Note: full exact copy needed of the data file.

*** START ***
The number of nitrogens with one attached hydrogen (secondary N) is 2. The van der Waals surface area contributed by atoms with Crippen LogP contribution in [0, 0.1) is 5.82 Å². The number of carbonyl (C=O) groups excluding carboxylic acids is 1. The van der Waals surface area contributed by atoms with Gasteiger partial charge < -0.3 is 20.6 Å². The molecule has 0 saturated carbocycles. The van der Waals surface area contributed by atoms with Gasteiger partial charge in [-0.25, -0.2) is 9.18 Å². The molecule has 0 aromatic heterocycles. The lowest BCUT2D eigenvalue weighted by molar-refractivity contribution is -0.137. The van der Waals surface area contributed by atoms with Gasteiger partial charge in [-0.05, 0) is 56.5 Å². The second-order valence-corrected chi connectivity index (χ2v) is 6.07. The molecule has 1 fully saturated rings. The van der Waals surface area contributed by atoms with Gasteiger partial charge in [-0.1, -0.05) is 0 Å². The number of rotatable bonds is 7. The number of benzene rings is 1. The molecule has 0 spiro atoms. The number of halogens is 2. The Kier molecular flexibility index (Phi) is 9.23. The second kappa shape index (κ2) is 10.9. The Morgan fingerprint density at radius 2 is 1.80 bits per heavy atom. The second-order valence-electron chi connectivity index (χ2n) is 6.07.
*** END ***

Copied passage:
The number of nitrogens with one attached hydrogen (secondary N) is 2. The van der Waals surface area contributed by atoms with Crippen LogP contribution in [0, 0.1) is 5.82 Å². The number of carbonyl (C=O) groups excluding carboxylic acids is 1. The van der Waals surface area contributed by atoms with Gasteiger partial charge < -0.3 is 20.6 Å². The molecule has 0 saturated carbocycles. The van der Waals surface area contributed by atoms with Gasteiger partial charge in [-0.25, -0.2) is 9.18 Å². The molecule has 0 aromatic heterocycles. The lowest BCUT2D eigenvalue weighted by molar-refractivity contribution is -0.137. The van der Waals surface area contributed by atoms with Gasteiger partial charge in [-0.05, 0) is 56.5 Å². The second-order valence-corrected chi connectivity index (χ2v) is 6.07. The molecule has 1 fully saturated rings. The van der Waals surface area contributed by atoms with Gasteiger partial charge in [-0.1, -0.05) is 0 Å². The number of rotatable bonds is 7. The number of benzene rings is 1. The molecule has 0 spiro atoms. The number of halogens is 2. The Kier molecular flexibility index (Phi) is 9.23. The second kappa shape index (κ2) is 10.9. The Morgan fingerprint density at radius 2 is 1.80 bits per heavy atom. The second-order valence-electron chi connectivity index (χ2n) is 6.07.